TMA Flu Fighters: Dec. 10, 2010

This is National Influenza Vaccination Week. Have you been doing your part to prevent influenza? Flu activity usually increases significantly after the holidays, and it is especially important to remind patients now is the ideal time to get vaccinated.    

Flu Season Is Underway
Flu activity is still relatively low but increasing throughout the country. The Centers for Disease Control and Prevention (CDC) reports that this season’s vaccine seems to be a good match for the three strains of influenza currently circulating. Although CDC surveys estimate one in three Americans already have been vaccinated, it is important to continue promoting vaccination through the winter months. Remember, you are one of your patients’ most valuable resources when it comes to preventing and treating the flu by focusing on the following: 

  • Talking to your patients, staff, and families about getting immunized now (plenty of vaccine is available),
  • Encouraging your patients to use common-sense precautions to reduce their chances of getting the flu, and
  • Planning for early use of antivirals for high-risk patients when flu is in the community during the next several months.  

Are Your Patients at Greater Risk for Flu Complications?
Your patients with medical conditions including diabetes, asthma, morbid obesity, and heart disease are at higher risk for complications from the flu. Consider emphasizing the importance of vaccination among these patients by:  

  • Recommending vaccination at every high-risk patient encounter,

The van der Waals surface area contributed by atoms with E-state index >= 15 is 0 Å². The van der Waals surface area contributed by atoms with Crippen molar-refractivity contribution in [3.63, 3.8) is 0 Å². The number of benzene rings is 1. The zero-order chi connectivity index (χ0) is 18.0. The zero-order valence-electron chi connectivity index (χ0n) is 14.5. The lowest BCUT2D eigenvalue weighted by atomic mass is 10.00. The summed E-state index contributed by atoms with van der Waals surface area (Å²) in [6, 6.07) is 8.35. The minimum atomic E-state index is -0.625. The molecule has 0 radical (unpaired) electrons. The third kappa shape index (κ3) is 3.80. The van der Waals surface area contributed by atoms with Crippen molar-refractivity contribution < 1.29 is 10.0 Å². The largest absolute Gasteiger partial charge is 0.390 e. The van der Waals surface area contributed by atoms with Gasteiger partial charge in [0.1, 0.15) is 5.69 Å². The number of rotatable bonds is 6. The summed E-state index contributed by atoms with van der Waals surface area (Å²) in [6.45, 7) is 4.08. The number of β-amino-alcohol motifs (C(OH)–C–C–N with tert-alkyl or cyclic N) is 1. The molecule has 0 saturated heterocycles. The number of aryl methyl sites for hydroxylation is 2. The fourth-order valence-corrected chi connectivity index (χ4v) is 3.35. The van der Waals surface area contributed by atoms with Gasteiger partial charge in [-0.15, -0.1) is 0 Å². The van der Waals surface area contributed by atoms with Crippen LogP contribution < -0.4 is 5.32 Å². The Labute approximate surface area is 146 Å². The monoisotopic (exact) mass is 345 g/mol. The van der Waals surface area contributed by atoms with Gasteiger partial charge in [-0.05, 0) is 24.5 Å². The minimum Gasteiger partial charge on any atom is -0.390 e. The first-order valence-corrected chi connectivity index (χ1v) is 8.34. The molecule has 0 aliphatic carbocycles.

• Scheduling vaccine clinics for dedicated outreach to these patients, and
  • Issuing standing orders to vaccinate any patients with diabetes and other chronic conditions.

Pregnant Women and Influenza
You play a key role in your pregnant patients’ decision to be vaccinated. In fact, pregnant women were more likely to be vaccinated if their physician or health care provider offered it, according to a CDC survey recently published. The TMA Flu Fighters want you to encourage your pregnant patients to get vaccinated. CDC has offered some key points to include in your discussion with your pregnant patients:   

  • Influenza is more likely to cause severe illness in pregnant women than in women who are not pregnant.
  • Pregnant women with influenza are at increased risk for premature labor and delivery.
  • Vaccination during pregnancy protects both mother and baby from infection.
  • The inactivated vaccine is safe for pregnant women and can be given during any trimester.

If you are not able to vaccinate your pregnant patient, offer her information on where she can get flu vaccine — primary care clinics, local health departments, and commercial pharmacies. Tdap also is available at the same places, without a prescription.  

Coming Soon: TMA Flu Fighters Hotline
A new tool is coming your way soon to help address questions you may have on how to test and treat your patients with influenza symptoms.  

Who Are the Flu Fighters?
Wendy Chung, MD, MSPH, is Dallas County Health and Human Services’ chief epidemiologist. Donald Murphey, MD, is medical director of pediatric infectious disease at Cook Children’s Medical Center in Fort Worth. Susan Penfield, MD, is manager of the Texas Department of State Health Services (DSHS) Infectious Disease Control Unit. Bob Kaspar, MD, is an adult infectious disease physician consultant for DSHS.


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